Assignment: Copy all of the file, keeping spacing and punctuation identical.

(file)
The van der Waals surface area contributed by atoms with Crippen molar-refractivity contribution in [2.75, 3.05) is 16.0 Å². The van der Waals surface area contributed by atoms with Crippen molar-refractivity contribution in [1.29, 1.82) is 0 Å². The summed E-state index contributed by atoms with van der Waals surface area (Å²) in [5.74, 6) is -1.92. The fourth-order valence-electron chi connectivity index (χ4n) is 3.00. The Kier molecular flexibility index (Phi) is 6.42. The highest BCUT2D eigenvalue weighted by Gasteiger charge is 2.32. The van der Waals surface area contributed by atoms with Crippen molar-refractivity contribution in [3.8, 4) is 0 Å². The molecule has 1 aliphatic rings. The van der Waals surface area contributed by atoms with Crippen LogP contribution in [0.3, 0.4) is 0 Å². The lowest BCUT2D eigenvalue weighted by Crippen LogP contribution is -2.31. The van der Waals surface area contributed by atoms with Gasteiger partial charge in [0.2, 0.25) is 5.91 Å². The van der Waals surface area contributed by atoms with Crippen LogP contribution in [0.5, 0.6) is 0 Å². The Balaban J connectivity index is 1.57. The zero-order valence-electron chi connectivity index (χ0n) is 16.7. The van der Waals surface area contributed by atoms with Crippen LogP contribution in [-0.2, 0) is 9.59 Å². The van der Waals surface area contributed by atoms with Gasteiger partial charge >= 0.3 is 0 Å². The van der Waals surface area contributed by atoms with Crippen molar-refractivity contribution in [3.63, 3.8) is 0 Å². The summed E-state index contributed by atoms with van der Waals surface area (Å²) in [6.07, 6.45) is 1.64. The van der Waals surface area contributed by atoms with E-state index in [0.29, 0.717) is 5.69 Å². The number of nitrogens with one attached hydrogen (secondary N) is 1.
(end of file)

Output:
The van der Waals surface area contributed by atoms with Crippen molar-refractivity contribution in [2.75, 3.05) is 16.0 Å². The van der Waals surface area contributed by atoms with Crippen molar-refractivity contribution in [1.29, 1.82) is 0 Å². The summed E-state index contributed by atoms with van der Waals surface area (Å²) in [5.74, 6) is -1.92. The fourth-order valence-electron chi connectivity index (χ4n) is 3.00. The Kier molecular flexibility index (Phi) is 6.42. The highest BCUT2D eigenvalue weighted by Gasteiger charge is 2.32. The van der Waals surface area contributed by atoms with Crippen molar-refractivity contribution in [3.8, 4) is 0 Å². The molecule has 1 aliphatic rings. The van der Waals surface area contributed by atoms with Crippen LogP contribution in [0.3, 0.4) is 0 Å². The lowest BCUT2D eigenvalue weighted by Crippen LogP contribution is -2.31. The van der Waals surface area contributed by atoms with Gasteiger partial charge in [0.2, 0.25) is 5.91 Å². The van der Waals surface area contributed by atoms with Crippen LogP contribution in [0.5, 0.6) is 0 Å². The Balaban J connectivity index is 1.57. The zero-order valence-electron chi connectivity index (χ0n) is 16.7. The van der Waals surface area contributed by atoms with Crippen LogP contribution in [-0.2, 0) is 9.59 Å². The van der Waals surface area contributed by atoms with Gasteiger partial charge >= 0.3 is 0 Å². The van der Waals surface area contributed by atoms with Crippen molar-refractivity contribution in [3.63, 3.8) is 0 Å². The summed E-state index contributed by atoms with van der Waals surface area (Å²) in [6.07, 6.45) is 1.64. The van der Waals surface area contributed by atoms with E-state index in [0.29, 0.717) is 5.69 Å². The number of nitrogens with one attached hydrogen (secondary N) is 1.